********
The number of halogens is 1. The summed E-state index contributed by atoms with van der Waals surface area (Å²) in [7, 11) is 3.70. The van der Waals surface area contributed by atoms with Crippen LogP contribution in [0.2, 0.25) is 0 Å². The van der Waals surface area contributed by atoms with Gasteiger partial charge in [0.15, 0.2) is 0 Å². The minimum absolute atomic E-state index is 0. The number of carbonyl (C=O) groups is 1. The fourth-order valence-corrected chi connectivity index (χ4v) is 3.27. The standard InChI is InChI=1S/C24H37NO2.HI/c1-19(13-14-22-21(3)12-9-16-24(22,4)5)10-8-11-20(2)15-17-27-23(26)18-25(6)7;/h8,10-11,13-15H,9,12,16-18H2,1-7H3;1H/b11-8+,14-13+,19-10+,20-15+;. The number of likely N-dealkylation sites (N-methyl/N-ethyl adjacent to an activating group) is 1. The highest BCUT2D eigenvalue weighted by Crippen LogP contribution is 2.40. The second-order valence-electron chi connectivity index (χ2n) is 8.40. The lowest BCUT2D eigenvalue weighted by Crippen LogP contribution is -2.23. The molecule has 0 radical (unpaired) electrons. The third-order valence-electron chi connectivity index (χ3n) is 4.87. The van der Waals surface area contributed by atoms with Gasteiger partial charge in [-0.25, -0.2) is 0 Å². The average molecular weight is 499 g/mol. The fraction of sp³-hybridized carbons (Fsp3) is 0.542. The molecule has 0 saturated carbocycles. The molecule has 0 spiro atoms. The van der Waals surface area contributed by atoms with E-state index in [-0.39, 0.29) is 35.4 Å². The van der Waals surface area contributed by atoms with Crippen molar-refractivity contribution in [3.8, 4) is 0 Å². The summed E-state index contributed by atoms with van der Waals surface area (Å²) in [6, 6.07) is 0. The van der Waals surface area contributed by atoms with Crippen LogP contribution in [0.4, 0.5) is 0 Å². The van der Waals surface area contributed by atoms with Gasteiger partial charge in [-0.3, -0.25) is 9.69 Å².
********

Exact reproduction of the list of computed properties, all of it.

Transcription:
The number of halogens is 1. The summed E-state index contributed by atoms with van der Waals surface area (Å²) in [7, 11) is 3.70. The van der Waals surface area contributed by atoms with Crippen LogP contribution in [0.2, 0.25) is 0 Å². The van der Waals surface area contributed by atoms with Gasteiger partial charge in [0.15, 0.2) is 0 Å². The minimum absolute atomic E-state index is 0. The number of carbonyl (C=O) groups is 1. The fourth-order valence-corrected chi connectivity index (χ4v) is 3.27. The standard InChI is InChI=1S/C24H37NO2.HI/c1-19(13-14-22-21(3)12-9-16-24(22,4)5)10-8-11-20(2)15-17-27-23(26)18-25(6)7;/h8,10-11,13-15H,9,12,16-18H2,1-7H3;1H/b11-8+,14-13+,19-10+,20-15+;. The number of likely N-dealkylation sites (N-methyl/N-ethyl adjacent to an activating group) is 1. The highest BCUT2D eigenvalue weighted by Crippen LogP contribution is 2.40. The second-order valence-electron chi connectivity index (χ2n) is 8.40. The lowest BCUT2D eigenvalue weighted by Crippen LogP contribution is -2.23. The molecule has 0 radical (unpaired) electrons. The third-order valence-electron chi connectivity index (χ3n) is 4.87. The van der Waals surface area contributed by atoms with Gasteiger partial charge in [-0.25, -0.2) is 0 Å². The average molecular weight is 499 g/mol. The fraction of sp³-hybridized carbons (Fsp3) is 0.542. The molecule has 0 saturated carbocycles. The molecule has 0 spiro atoms. The van der Waals surface area contributed by atoms with E-state index in [-0.39, 0.29) is 35.4 Å². The van der Waals surface area contributed by atoms with Crippen molar-refractivity contribution in [3.8, 4) is 0 Å². The summed E-state index contributed by atoms with van der Waals surface area (Å²) in [6, 6.07) is 0. The van der Waals surface area contributed by atoms with Crippen LogP contribution in [0.4, 0.5) is 0 Å². The van der Waals surface area contributed by atoms with Gasteiger partial charge in [-0.3, -0.25) is 9.69 Å².